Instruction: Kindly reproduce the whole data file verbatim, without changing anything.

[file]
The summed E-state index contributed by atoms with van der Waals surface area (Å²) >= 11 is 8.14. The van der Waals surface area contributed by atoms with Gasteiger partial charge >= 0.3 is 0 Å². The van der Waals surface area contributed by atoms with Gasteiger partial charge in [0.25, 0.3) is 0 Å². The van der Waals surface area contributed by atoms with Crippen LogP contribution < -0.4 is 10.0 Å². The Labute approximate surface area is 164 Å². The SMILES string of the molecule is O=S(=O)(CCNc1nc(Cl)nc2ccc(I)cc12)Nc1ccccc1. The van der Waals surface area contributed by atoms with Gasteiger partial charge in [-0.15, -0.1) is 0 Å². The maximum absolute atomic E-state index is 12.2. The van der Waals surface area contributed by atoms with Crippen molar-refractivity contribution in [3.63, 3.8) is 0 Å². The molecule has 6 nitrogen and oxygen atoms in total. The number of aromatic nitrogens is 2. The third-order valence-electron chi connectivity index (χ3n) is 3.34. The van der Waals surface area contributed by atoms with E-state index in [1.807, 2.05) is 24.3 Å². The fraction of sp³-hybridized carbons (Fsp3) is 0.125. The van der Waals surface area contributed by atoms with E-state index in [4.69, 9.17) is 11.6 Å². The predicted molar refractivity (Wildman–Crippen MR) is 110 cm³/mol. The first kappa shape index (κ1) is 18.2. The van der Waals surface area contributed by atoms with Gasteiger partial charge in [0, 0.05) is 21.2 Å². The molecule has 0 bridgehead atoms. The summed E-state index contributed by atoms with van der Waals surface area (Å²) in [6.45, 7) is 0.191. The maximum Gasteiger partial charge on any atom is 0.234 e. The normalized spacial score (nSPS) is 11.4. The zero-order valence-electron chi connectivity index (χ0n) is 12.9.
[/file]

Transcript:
The summed E-state index contributed by atoms with van der Waals surface area (Å²) >= 11 is 8.14. The van der Waals surface area contributed by atoms with Gasteiger partial charge >= 0.3 is 0 Å². The van der Waals surface area contributed by atoms with Gasteiger partial charge in [0.25, 0.3) is 0 Å². The van der Waals surface area contributed by atoms with Crippen LogP contribution < -0.4 is 10.0 Å². The Labute approximate surface area is 164 Å². The SMILES string of the molecule is O=S(=O)(CCNc1nc(Cl)nc2ccc(I)cc12)Nc1ccccc1. The van der Waals surface area contributed by atoms with Gasteiger partial charge in [-0.15, -0.1) is 0 Å². The maximum absolute atomic E-state index is 12.2. The van der Waals surface area contributed by atoms with Crippen molar-refractivity contribution in [3.63, 3.8) is 0 Å². The molecule has 6 nitrogen and oxygen atoms in total. The number of aromatic nitrogens is 2. The third-order valence-electron chi connectivity index (χ3n) is 3.34. The van der Waals surface area contributed by atoms with E-state index in [1.807, 2.05) is 24.3 Å². The fraction of sp³-hybridized carbons (Fsp3) is 0.125. The van der Waals surface area contributed by atoms with E-state index in [4.69, 9.17) is 11.6 Å². The predicted molar refractivity (Wildman–Crippen MR) is 110 cm³/mol. The first kappa shape index (κ1) is 18.2. The van der Waals surface area contributed by atoms with Gasteiger partial charge in [0, 0.05) is 21.2 Å². The molecule has 0 bridgehead atoms. The summed E-state index contributed by atoms with van der Waals surface area (Å²) in [6.45, 7) is 0.191. The maximum Gasteiger partial charge on any atom is 0.234 e. The normalized spacial score (nSPS) is 11.4. The zero-order valence-electron chi connectivity index (χ0n) is 12.9.